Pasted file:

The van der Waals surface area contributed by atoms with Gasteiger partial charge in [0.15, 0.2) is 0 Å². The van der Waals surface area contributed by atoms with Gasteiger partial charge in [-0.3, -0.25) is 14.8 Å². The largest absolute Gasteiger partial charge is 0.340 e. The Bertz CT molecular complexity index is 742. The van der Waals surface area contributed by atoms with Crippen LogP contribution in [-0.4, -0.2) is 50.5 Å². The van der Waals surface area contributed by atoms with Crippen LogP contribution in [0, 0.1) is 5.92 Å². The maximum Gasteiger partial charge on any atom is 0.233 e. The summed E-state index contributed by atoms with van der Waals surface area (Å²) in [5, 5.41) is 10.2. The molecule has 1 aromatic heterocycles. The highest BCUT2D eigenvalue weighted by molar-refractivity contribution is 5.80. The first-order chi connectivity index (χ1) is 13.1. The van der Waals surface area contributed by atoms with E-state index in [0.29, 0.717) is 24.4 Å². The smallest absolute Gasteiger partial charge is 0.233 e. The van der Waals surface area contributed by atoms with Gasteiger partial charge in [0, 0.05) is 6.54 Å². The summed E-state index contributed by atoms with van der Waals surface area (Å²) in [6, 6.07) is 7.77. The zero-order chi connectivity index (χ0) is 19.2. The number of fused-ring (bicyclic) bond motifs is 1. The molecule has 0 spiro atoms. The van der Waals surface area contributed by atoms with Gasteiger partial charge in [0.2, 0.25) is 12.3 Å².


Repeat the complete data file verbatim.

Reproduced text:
The van der Waals surface area contributed by atoms with Gasteiger partial charge in [0.15, 0.2) is 0 Å². The van der Waals surface area contributed by atoms with Gasteiger partial charge in [-0.3, -0.25) is 14.8 Å². The largest absolute Gasteiger partial charge is 0.340 e. The Bertz CT molecular complexity index is 742. The van der Waals surface area contributed by atoms with Crippen LogP contribution in [-0.4, -0.2) is 50.5 Å². The van der Waals surface area contributed by atoms with Crippen LogP contribution in [0, 0.1) is 5.92 Å². The maximum Gasteiger partial charge on any atom is 0.233 e. The summed E-state index contributed by atoms with van der Waals surface area (Å²) in [5, 5.41) is 10.2. The molecule has 1 aromatic heterocycles. The highest BCUT2D eigenvalue weighted by molar-refractivity contribution is 5.80. The first-order chi connectivity index (χ1) is 13.1. The van der Waals surface area contributed by atoms with E-state index in [0.29, 0.717) is 24.4 Å². The smallest absolute Gasteiger partial charge is 0.233 e. The van der Waals surface area contributed by atoms with Gasteiger partial charge in [0, 0.05) is 6.54 Å². The summed E-state index contributed by atoms with van der Waals surface area (Å²) in [6, 6.07) is 7.77. The zero-order chi connectivity index (χ0) is 19.2. The number of fused-ring (bicyclic) bond motifs is 1. The molecule has 0 spiro atoms. The van der Waals surface area contributed by atoms with Gasteiger partial charge in [0.2, 0.25) is 12.3 Å².